Avid bird watchers and experts alike have been seeing their favorite migratory birds pop up on the Kenai Peninsula several weeks early this year, following a growing trend in early arrivals.
“We’re seeing first-of-season sightings, you know, a week or two before you would normally see them,” said Ken Tarbox, a retired biologist for the Alaska Department of Fish and Game and president of the Keen Eye Bird Club.
Getting to their breeding grounds first is an advantage for birds, so if food sources are available early, the birds will continue on their journey early, he said. It appears waterfowl have overflown the Kenai River Flats this year and gone straight on to the northern breeding grounds, he said.
“I’m sure it has to do with our warming trend, you know, that the birds are moving north and there’s food available,” Tarbox said.
According to Ebird, an online bird sighting database hosted by the Cornell Lab of Ornithology, several species of migratory birds have been making their way north early, said John Morton, supervisory fish and wildlife biologist at the Kenai National Wildlife Refuge.
“Just since 2007, so not even a decade … we’ve had earlier arrival records for at least 33 migratory bird species,” Morton said.
Migratory birds are also sticking around for longer periods of time, he said. According to Ebird, there are late departure records for at least 38 migratory bird species common to the area, Morton said.
The early returns are almost certainly due to a warming climate, Morton said. Though the peninsula has been warming since the Pleistocene epoch, Morton said the area has been in the midst of accelerated warming for the last three years in particular.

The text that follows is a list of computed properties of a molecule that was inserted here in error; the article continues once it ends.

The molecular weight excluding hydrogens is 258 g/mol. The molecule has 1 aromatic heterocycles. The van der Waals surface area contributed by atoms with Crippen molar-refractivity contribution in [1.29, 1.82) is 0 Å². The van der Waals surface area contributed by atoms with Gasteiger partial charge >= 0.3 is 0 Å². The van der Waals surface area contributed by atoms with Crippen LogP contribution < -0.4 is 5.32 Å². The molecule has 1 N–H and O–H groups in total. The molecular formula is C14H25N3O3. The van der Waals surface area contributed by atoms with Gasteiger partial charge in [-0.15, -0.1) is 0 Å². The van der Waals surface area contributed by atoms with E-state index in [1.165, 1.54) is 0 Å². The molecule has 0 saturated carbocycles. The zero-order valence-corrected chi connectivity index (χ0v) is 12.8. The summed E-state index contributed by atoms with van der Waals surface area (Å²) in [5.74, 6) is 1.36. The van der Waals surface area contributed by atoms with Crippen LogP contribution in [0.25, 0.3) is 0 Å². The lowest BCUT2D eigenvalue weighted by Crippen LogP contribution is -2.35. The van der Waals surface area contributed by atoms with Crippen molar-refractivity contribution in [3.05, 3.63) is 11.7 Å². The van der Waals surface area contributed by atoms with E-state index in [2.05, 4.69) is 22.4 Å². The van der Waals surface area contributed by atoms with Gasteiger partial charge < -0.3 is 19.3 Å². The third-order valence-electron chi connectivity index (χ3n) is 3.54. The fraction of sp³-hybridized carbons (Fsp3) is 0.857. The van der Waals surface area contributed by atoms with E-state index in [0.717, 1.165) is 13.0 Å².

“We’re clearly in some really rapid phase right now in terms of climate change,” he said.
Though several species are returning early this year, their arrival doesn’t appear to be much earlier than it has been the last three to five years, said Todd Eskelin, a fish and wildlife biologist at the refuge. Nor does it look like there is an “excessively high” number of early arrivals this year, he said.
The trend does not appear to be as pronounced in shorebirds as it is in migratory birds, he said.
It’s not just peninsula regulars arriving early — species of birds not common to the area or even Alaska are starting to pop up, Morton said. According to Ebird data, at least 27 new species have shown up on the Kenai Peninsula. Though some of them are obviously vagrants, or anomalies, others are from the Lower 48 or even another continent that have been gradually working their way farther north, Morton said.
In the long run, the trend of early arrivals could be dangerous to migratory birds if they get too far off their previous migration schedule, Morton said. For example, if the birds were to come back increasingly early each year, only to have a cold snap one year destroy their food sources, they would be left out in the cold, so to speak. The same could happen to the birds that rely on insects for food if those insects did not line up their timing with the birds’ new early arrivals, Morton said.
“That’s always the danger of getting way out of sync,” he said.
For now, though, the trend doesn’t mean much except that bird watchers get to see their favorite species a bit ahead of schedule.
“I think for a lot of people, they’re excited,” Morton said.